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Newsletter Kids Are Getting Too much Fruit Juice

Newsletter May 23/01 - Susan Van Dueck

Kids Are Getting Too Much Fruit Juice


Pediatricians Issue Recommendations to Cut Back

By Jeanie Davis
WebMD Medical News


Reviewed by Dr. Tonja Wynn Hampton

  1. Too Much of a Good Thing

  2. Juice Drinks

  3. The Good News

  4. The Downside

  5. Calcium Fortified Juices

  6. Recommendations

  7. Infants and Fruit Juice

  8. Health Problems

  9. If Not Juice...What?

Too Much of a Good Thing

May 7, 2001 -- Fruit juice tastes sweet and kids love to drink it. But for many, it's become too much of a good thing -- leading to some serious health problems. In a revised policy statement, the American Academy of Pediatrics says that parents need to cut back on how much juice their infants, toddlers, young children -- even older children -- are drinking.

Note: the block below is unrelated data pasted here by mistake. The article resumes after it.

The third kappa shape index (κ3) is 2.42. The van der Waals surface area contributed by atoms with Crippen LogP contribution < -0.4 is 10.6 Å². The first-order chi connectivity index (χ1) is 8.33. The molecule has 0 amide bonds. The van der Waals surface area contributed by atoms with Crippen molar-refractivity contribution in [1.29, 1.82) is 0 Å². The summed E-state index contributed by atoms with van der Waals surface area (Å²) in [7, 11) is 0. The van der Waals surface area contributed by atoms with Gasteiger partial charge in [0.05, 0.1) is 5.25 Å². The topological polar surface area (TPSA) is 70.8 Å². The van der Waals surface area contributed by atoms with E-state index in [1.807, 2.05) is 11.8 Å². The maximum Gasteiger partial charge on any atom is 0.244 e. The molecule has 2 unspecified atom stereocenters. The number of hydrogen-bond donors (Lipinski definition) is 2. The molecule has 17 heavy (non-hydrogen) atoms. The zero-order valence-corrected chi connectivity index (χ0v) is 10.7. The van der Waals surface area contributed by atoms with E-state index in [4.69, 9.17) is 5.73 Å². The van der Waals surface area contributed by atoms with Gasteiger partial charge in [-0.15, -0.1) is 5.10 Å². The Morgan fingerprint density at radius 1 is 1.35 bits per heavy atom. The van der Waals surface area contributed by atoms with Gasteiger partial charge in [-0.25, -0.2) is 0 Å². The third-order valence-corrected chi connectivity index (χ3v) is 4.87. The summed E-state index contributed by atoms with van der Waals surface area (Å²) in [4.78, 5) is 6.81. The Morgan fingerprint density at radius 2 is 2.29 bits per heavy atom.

"We've seen a dramatic increase in the amount of fruit juice, fruit drinks, and sodas being consumed by children of all ages," says study author William Cochran, MD, associate professor of pediatric gastroenterology and nutrition at the Geisinger Clinic in Danville, Pa. Cochran is a member of the AAP's Committee on Nutrition.

"Juice is a healthy food when taken in appropriate amounts," he tells WebMD. "But juice is basically water and carbohydrates, and too much can cause many health problems." Among them: malnourishment and stunted growth, tooth decay, obesity, and chronic diarrhea.

Juice Drinks